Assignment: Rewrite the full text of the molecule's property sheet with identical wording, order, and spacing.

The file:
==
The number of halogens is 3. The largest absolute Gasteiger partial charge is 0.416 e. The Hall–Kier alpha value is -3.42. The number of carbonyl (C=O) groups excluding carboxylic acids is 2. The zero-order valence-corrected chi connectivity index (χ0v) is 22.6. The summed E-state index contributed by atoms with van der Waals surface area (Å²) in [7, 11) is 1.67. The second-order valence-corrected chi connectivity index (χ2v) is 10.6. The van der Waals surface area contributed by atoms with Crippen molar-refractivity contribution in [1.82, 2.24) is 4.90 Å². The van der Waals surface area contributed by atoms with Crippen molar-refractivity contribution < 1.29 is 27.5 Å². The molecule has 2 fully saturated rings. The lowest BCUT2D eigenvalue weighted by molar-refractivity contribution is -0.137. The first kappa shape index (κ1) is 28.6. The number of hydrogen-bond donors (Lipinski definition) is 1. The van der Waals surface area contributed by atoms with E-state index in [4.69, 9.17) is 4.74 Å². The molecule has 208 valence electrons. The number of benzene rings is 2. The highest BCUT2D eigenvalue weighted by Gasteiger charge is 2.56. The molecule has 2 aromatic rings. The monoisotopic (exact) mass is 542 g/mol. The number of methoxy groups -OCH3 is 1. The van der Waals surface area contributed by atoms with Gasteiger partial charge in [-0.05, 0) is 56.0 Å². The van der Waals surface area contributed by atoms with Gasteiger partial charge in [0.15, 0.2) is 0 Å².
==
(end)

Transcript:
The number of halogens is 3. The largest absolute Gasteiger partial charge is 0.416 e. The Hall–Kier alpha value is -3.42. The number of carbonyl (C=O) groups excluding carboxylic acids is 2. The zero-order valence-corrected chi connectivity index (χ0v) is 22.6. The summed E-state index contributed by atoms with van der Waals surface area (Å²) in [7, 11) is 1.67. The second-order valence-corrected chi connectivity index (χ2v) is 10.6. The van der Waals surface area contributed by atoms with Crippen molar-refractivity contribution in [1.82, 2.24) is 4.90 Å². The van der Waals surface area contributed by atoms with Crippen molar-refractivity contribution < 1.29 is 27.5 Å². The molecule has 2 fully saturated rings. The lowest BCUT2D eigenvalue weighted by molar-refractivity contribution is -0.137. The first kappa shape index (κ1) is 28.6. The number of hydrogen-bond donors (Lipinski definition) is 1. The van der Waals surface area contributed by atoms with E-state index in [4.69, 9.17) is 4.74 Å². The molecule has 208 valence electrons. The number of benzene rings is 2. The highest BCUT2D eigenvalue weighted by Gasteiger charge is 2.56. The molecule has 2 aromatic rings. The monoisotopic (exact) mass is 542 g/mol. The number of methoxy groups -OCH3 is 1. The van der Waals surface area contributed by atoms with Gasteiger partial charge in [-0.05, 0) is 56.0 Å². The van der Waals surface area contributed by atoms with Gasteiger partial charge in [0.15, 0.2) is 0 Å².